$ perf stat -dd ./target/release/tldextract rdns_xaa.json.gz >/dev/null

 Performance counter stats for './target/release/tldextract rdns_xaa.json.gz':

      1,644,491.19 msec task-clock                #    1.000 CPUs utilized
             8,526      context-switches          #    0.005 K/sec
                72      cpu-migrations            #    0.000 K/sec
             1,103      page-faults               #    0.001 K/sec
 6,678,553,292,544      cycles                    #    4.061 GHz                      (38.46%)
18,119,341,562,549      instructions              #    2.71  insn per cycle           (46.15%)
 3,952,769,540,665      branches                  # 2403.643 M/sec                    (46.15%)
     9,984,392,711      branch-misses             #    0.25% of all branches          (46.15%)
 3,738,006,667,501      L1-dcache-loads           # 2273.048 M/sec                    (46.15%)
    39,713,107,241      L1-dcache-load-misses     #    1.06% of all L1-dcache accesses  (46.15%)
     1,216,763,228      LLC-loads                 #    0.740 M/sec                    (30.77%)
        26,340,299      LLC-load-misses           #    2.16% of all LL-cache accesses  (30.77%)
   <not supported>      L1-icache-loads
   211,529,207,164      L1-icache-load-misses                                         (30.77%)
 3,738,968,599,010      dTLB-loads                # 2273.632 M/sec                    (30.77%)
        18,483,670      dTLB-load-misses          #    0.00% of all dTLB cache accesses  (30.77%)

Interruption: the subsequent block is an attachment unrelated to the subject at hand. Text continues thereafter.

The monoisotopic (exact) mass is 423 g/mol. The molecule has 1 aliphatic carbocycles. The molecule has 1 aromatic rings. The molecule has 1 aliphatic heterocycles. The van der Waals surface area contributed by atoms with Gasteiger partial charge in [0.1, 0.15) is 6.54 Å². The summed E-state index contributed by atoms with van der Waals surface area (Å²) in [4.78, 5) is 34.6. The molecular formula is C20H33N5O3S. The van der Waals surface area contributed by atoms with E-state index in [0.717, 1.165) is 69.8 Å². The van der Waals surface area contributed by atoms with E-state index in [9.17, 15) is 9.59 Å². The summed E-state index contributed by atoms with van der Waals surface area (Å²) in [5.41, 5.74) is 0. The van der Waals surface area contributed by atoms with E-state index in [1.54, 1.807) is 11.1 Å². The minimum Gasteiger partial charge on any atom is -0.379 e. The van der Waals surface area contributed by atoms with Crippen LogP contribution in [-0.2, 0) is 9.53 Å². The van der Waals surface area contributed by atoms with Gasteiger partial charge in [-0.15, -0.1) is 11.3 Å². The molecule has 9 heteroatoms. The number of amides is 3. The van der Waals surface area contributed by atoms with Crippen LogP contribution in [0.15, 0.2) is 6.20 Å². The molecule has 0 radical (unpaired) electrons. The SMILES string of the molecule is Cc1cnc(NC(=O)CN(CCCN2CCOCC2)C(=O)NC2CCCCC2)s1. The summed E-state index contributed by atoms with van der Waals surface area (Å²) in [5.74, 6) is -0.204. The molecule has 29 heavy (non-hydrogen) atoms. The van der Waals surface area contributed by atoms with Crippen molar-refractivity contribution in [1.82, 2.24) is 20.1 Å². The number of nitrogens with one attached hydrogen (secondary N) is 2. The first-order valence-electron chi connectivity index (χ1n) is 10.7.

38,106,464      iTLB-loads                #    0.023 M/sec                    (30.77%)
       382,508,684      iTLB-load-misses          # 1003.79% of all iTLB cache accesses  (30.77%)

    1644.802173800 seconds time elapsed

    1618.366720000 seconds user
      26.137782000 seconds sys
I like to use `perf stat -dd` instead of `time`; it gives a more complete picture

The program finished in 27 minutes on my machine. While the program was running, I also ran perf top to look at which functions were taking the most time.

perf top

When I skimmed the original program and the third-party library, I thought that they allocated a lot. For example, the std::io::Lines iterator allocates a new string for every line of input and when the line goes out of scope, it’s freed. Given the size of the input, that’s 1.27 billion allocations and deallocations. perf top shows malloc/realloc/free taking nearly 10% of the total execution time, so they’re a problem.

But the real big issue is in the third-party library to manipulate domains. Since domains are allowed to have Unicode in them, a lot of time is spent in IDNA code. But is that really necessary? Does the data that we manipulate require that we impose the extra cost of Unicode domain names upon us?

What I found by inspecting the data is that all the JSON objects contain only ASCII characters and only 20 objects out of 1.27 billion contain the substrings \u or \U (JSON unicode escape sequences). That means that the original program is using a library that makes processing every line slower for the benefit of only 0.00000157% of the lines. Instead of solving the generic case, let’s solve the common case.